The Risk of Death From Surgery

The serious risks of surgery

Multi-ethnic doctors operating girl at hospital

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If you are considering surgery there is always a risk of death due to the procedure or anesthesia that is given during the procedure. This is true of outpatient procedures and inpatient procedures, even with the surgery is an optional procedure such as plastic surgery. 

While there is always a risk of death, this risk varies widely between types of surgeries and patients. This is why surgery should never be taken lightly, the possibility of death is very real, even with minor dental procedures.

Some surgeries have a much higher risk level than others, however, it is very rare for a healthy individual to die during a minor dental procedure. Other procedures are a much higher risk. 

For example, during some open heart surgeries, the heart is actually stopped for almost an hour before being restarted. That surgery has a higher risk than carpal tunnel surgery which is performed on a patient’s hand and wrist, often in an outpatient surgery center.

Your Health History

Your personal health history (including diabetes, breathing problems, and smoking history), age, weight, family health history and your general state of health will directly impact your personal level of risk when having surgery. 

A healthy person has a lower risk than an unhealthy person. A person with an infection is more at risk than people who don't have an infection. A non-smoker will have a lower risk than a smoker, and a physically active person will have a lower risk than a sedentary person. 

Personal risk factors include:

  • Breathing issues
  • Problems with blood clotting
  • Abuse of drugs or alcohol
  • One or more chronic diseases

The Surgery and the Surgeon

The type of surgery being performed plays a huge role in how high the risk of death will be. Brain surgery has a higher risk than a toe surgery. 

Heart surgery will typically have a higher risk than cosmetic surgery, partially because heart surgery is only done when an individual has a heart problem, but cosmetic surgery is often done to enhance the appearance with no medical issues present.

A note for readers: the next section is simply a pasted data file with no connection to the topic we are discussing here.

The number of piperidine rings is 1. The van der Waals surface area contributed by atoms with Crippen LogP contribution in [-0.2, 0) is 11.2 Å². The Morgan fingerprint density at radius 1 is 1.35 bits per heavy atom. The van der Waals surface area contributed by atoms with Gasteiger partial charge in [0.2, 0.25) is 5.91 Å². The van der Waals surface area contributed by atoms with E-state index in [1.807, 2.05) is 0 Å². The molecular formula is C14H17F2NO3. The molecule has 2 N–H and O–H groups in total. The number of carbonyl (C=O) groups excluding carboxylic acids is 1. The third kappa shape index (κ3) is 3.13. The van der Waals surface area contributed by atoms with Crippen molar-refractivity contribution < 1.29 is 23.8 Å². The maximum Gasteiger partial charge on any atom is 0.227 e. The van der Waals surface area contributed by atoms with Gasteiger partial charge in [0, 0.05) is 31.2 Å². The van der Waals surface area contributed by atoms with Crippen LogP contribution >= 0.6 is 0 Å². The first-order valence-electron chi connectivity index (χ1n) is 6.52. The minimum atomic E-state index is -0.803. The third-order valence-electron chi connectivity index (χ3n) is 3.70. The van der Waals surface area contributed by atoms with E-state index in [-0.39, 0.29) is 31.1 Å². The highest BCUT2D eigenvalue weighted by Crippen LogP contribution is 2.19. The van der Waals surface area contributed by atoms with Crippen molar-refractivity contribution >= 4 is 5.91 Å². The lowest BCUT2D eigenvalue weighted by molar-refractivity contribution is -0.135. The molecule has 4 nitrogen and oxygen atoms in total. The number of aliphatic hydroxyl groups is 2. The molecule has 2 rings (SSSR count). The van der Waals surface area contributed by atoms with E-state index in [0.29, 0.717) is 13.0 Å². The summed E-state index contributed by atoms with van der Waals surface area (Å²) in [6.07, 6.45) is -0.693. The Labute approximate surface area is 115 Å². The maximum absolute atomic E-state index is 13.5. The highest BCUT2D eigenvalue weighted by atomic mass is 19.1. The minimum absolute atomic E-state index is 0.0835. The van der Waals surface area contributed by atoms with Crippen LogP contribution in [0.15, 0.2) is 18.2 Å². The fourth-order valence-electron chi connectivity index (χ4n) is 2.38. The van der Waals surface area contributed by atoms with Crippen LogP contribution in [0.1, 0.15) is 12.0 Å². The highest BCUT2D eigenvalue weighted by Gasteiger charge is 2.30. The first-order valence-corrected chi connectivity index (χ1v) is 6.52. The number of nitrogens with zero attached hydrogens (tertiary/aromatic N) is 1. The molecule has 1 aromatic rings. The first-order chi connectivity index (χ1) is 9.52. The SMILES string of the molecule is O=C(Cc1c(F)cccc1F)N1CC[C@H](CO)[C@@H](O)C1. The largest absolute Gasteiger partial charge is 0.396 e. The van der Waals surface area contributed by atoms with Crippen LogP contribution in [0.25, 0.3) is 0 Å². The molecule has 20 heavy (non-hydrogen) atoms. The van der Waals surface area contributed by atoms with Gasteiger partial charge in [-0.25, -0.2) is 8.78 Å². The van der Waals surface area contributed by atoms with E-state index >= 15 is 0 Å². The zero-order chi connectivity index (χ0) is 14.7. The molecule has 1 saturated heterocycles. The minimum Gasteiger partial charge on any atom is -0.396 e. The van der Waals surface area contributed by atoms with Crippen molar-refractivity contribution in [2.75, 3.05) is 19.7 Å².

Surgeries related to trauma, such as a serious car accident, have a higher risk level than a planned and scheduled procedure.


If you have had issues with anesthesia in the past, you are more likely to have complications with anesthesia during any future procedures. In some cases, you are more likely to have anesthesia issues if a close family member has had issues.

One serious reaction to anesthesia, malignant hyperthermia, is genetic and causes the patient to have a very high fever along with other issues when exposed to anesthesia. The skill of the anesthesia provider also plays a role in your level of risk. 

It is also important to know that deaths during and immediately after surgery are usually a result of a reaction to anesthesia rather than an issue with the surgical procedure itself.

Understanding Your Risk

If you're considering surgery, ask your surgeon about the risk of death during the procedure you are planning. Your healthcare provider will take your personal health into account along with the typical risks of the procedure to estimate your risk level.

It is not unreasonable to ask for your risk as a number, as in "there's a 5% risk of death during this procedure."

The American College of Surgeons created a Surgical Risk Calculator that takes functional status, medical history, body mass index (BMI), age, and smoking status, among other variables, into account to determine level of surgical risk.

BMI is a dated, flawed measure. It does not take into account factors such as body composition, ethnicity, sex, race, and age. 
Even though it is a biased measure, BMI is still widely used in the medical community because it’s an inexpensive and quick way to analyze a person’s potential health status and outcomes.

Discuss your concerns with your surgeon and find out what kind of risk is involved in the surgery you need.

A Word From Verywell

Understanding your surgical risk and why your risk level is what it is can be very helpful when preparing for surgery because it can allow you to take action to reduce that risk before the procedure happens. 

For example, stopping smoking before surgery can dramatically reduce the chances of being on a ventilator for a prolonged period of time, and getting glucose levels under control can dramatically improve the outcome for diabetics.

3 Sources
Verywell Health uses only high-quality sources, including peer-reviewed studies, to support the facts within our articles. Read our editorial process to learn more about how we fact-check and keep our content accurate, reliable, and trustworthy.
  1. MedlinePlus. Malignant hyperthermia. April 8, 2019.

  2. American College of Surgeons. Surgical risk calculator.

  3. Duggan EW, Carlson K, Umpierrez GE. Perioperative hyperglycemia management: an update. Anesthesiology. 2017;126(3):547-560. doi:10.1097/ALN.0000000000001515.

Additional Reading

By Jennifer Whitlock, RN, MSN, FN
Jennifer Whitlock, RN, MSN, FNP-C, is a board-certified family nurse practitioner. She has experience in primary care and hospital medicine.